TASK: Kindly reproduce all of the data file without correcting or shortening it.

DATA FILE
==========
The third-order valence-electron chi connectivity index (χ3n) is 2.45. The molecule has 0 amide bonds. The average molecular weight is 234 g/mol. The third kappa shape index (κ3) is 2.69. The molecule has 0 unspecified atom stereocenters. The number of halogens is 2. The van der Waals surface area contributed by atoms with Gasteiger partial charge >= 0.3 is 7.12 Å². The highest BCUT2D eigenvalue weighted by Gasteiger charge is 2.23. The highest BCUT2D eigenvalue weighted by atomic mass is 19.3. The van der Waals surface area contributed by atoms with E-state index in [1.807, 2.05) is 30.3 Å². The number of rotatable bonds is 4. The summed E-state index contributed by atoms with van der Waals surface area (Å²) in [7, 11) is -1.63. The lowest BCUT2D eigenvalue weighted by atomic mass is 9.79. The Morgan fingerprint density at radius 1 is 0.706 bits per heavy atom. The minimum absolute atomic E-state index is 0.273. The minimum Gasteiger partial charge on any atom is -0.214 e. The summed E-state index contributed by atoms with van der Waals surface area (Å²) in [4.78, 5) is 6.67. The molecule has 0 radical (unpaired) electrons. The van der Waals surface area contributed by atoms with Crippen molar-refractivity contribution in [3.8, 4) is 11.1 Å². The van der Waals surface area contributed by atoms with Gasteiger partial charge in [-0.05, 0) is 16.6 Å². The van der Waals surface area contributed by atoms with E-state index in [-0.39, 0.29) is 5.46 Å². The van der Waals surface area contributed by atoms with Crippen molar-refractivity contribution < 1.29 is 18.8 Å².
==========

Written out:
The third-order valence-electron chi connectivity index (χ3n) is 2.45. The molecule has 0 amide bonds. The average molecular weight is 234 g/mol. The third kappa shape index (κ3) is 2.69. The molecule has 0 unspecified atom stereocenters. The number of halogens is 2. The van der Waals surface area contributed by atoms with Gasteiger partial charge >= 0.3 is 7.12 Å². The highest BCUT2D eigenvalue weighted by Gasteiger charge is 2.23. The highest BCUT2D eigenvalue weighted by atomic mass is 19.3. The van der Waals surface area contributed by atoms with E-state index in [1.807, 2.05) is 30.3 Å². The number of rotatable bonds is 4. The summed E-state index contributed by atoms with van der Waals surface area (Å²) in [7, 11) is -1.63. The lowest BCUT2D eigenvalue weighted by atomic mass is 9.79. The Morgan fingerprint density at radius 1 is 0.706 bits per heavy atom. The minimum absolute atomic E-state index is 0.273. The minimum Gasteiger partial charge on any atom is -0.214 e. The summed E-state index contributed by atoms with van der Waals surface area (Å²) in [4.78, 5) is 6.67. The molecule has 0 radical (unpaired) electrons. The van der Waals surface area contributed by atoms with Crippen molar-refractivity contribution in [3.8, 4) is 11.1 Å². The van der Waals surface area contributed by atoms with Gasteiger partial charge in [-0.05, 0) is 16.6 Å². The van der Waals surface area contributed by atoms with E-state index in [-0.39, 0.29) is 5.46 Å². The van der Waals surface area contributed by atoms with Crippen molar-refractivity contribution < 1.29 is 18.8 Å².